What is the power consumption of the monitor vs a reading lamp?
Do you use a gas stove or electric stove?
Do you use a gas furnace or an oil furnace, or maybe even coal?
Do you wash your fixed prints in running water or still water? Either way, the wash water contains hypo and silver.
Do you use selenium toner and then wash your toned prints in running water? That puts selenium into the environment.
I could go on and list all of the questionable things we all do. I agree with you and was not criticizing. I'm saying that we seem to just concentrate on one thing when a 'fad' strikes the media, but what we should be doing is working on ALL waste products and open loops. Some of us are and some are not, so my notes above are just to show how many many there are.
I agree with you completely.
Originally Posted by Photo Engineer
In my household we're pretty maniacal about recycling absoluetly every item and material that we can. I do not live in the land of curbside recycling. We have a wall of bins in our garage and we have to shchlep everything to appropriate drop off points. Some items must be horded till we have enough to justify a trip.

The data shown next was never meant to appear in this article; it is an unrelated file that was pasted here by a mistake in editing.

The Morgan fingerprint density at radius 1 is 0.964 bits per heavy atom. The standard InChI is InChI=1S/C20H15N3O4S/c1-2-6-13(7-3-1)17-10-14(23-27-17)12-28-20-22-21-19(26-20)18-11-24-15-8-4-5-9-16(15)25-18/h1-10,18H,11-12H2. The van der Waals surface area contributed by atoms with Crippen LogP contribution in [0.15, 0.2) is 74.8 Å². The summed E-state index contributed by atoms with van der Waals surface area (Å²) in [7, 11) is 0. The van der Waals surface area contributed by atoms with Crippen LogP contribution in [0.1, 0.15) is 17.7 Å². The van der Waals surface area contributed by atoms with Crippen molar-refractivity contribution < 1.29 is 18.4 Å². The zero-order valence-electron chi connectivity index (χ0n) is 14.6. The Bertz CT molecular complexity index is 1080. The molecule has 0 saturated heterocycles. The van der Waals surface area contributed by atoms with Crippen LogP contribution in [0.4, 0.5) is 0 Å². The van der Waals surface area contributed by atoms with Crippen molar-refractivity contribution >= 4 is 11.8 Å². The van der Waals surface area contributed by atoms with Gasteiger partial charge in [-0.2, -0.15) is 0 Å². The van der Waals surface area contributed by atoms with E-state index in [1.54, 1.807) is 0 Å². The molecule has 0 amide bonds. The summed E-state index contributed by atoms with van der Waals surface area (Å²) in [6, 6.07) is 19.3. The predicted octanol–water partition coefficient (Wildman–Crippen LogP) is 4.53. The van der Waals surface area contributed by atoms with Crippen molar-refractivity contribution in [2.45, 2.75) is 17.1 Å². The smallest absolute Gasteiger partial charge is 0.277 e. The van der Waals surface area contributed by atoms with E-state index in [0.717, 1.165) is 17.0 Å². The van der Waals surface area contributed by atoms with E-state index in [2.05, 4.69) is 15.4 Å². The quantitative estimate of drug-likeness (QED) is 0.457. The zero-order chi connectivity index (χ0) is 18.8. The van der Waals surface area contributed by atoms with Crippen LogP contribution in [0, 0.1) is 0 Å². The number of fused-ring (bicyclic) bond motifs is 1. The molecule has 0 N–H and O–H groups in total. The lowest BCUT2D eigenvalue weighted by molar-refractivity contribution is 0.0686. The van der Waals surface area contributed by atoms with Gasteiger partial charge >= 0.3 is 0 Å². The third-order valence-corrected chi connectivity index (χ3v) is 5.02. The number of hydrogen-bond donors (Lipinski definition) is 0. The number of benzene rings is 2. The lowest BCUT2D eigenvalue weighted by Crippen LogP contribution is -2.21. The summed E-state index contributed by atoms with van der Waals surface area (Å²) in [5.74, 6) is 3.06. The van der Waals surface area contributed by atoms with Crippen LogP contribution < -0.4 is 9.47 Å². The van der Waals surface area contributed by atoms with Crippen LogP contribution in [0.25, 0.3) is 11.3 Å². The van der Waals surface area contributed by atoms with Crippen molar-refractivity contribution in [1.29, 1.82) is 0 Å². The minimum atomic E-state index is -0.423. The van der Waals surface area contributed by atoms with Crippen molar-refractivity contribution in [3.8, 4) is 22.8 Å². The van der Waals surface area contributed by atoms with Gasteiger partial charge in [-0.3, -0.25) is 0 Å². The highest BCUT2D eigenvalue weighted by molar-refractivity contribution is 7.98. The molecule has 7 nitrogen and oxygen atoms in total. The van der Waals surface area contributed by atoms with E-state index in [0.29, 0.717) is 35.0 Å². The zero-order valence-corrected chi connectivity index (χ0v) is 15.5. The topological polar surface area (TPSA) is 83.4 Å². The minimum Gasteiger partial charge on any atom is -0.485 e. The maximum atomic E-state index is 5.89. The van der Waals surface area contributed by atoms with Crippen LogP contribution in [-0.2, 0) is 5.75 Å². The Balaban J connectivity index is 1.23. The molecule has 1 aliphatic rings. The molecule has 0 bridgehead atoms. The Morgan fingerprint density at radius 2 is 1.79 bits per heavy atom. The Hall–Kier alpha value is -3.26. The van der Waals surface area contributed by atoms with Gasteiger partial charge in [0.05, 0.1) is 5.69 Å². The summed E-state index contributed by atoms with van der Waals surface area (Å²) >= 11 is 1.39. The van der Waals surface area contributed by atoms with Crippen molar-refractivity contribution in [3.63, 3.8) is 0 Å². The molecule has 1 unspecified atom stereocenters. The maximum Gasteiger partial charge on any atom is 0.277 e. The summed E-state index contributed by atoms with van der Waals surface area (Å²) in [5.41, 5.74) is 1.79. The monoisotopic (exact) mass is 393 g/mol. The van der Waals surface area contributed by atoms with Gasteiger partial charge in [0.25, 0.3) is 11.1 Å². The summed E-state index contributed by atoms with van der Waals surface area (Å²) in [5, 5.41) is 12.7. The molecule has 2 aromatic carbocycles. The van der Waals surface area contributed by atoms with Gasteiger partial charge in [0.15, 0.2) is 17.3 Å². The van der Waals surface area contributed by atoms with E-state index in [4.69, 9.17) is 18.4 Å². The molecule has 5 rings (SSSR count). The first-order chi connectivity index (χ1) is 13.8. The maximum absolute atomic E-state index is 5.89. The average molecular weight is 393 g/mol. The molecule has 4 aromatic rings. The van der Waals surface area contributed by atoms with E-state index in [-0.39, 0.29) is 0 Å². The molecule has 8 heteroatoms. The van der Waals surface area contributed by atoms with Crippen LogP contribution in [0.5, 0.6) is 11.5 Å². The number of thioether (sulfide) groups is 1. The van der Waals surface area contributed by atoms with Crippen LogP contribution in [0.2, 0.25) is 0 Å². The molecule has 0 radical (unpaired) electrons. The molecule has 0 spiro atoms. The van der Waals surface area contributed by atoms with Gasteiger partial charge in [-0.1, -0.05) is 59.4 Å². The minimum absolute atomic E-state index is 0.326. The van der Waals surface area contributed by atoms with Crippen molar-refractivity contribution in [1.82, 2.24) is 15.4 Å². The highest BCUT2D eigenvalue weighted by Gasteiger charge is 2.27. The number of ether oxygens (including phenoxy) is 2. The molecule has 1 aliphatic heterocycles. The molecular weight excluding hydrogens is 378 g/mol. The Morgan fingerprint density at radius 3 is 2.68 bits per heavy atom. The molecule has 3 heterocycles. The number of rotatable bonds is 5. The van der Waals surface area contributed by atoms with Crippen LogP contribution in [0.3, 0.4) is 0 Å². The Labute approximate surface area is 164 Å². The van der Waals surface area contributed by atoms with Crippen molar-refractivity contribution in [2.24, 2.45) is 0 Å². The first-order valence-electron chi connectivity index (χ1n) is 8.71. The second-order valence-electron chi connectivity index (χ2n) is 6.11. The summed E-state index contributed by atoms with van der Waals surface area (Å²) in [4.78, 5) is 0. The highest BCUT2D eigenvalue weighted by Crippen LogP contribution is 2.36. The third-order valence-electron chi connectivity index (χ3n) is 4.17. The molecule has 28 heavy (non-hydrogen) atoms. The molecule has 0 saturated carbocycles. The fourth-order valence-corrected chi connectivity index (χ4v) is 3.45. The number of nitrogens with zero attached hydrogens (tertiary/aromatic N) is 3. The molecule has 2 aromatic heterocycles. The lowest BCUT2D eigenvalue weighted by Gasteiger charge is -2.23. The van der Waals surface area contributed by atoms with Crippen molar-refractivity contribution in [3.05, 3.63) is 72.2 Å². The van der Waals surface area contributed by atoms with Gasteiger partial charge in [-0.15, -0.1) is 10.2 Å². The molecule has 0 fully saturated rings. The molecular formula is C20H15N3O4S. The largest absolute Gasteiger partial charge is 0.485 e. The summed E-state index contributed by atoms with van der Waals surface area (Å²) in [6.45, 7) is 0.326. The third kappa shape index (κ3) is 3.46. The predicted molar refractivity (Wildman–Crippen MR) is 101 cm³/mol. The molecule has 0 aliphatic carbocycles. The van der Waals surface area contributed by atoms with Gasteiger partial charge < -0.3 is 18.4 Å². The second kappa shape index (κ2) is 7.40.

Computers and electronics go to a recycling center. My spent pyro goes to hazardous waste. My fix goes to the recovery tanks at a university photo dept. I try to minimize water consumption and release to the environment (I'm on septic).
I spend a lot of thought and energy on this stuff. I try to make the best decisions. I spent a fortune putting high efficiency HVAC in...I'll spend another one on tighter doors and windows. We're gradually transitioning to CF's because I think that on balance, with the present choices, they make the most sense, imperfect as they are.
Part of my motivation for all of this is to be the best environmental-citizen/photographer I can be. Handling chemistry responsibly makes much more sense to me than the more 'libertarian' approach.
Agree 100%! BTW, Ilford now make selenium toner (also Maco).So there are alternatives if KRST ends up RIP.
...at the risk of asthma and a weakened immune system.
Originally Posted by jstraw
My door and windows fit REALLY BADLY -- so I wear more clothes in winter...
In civil engineering school we were taught, "The solution to pollution is dilution." And that was in the 1990's . . .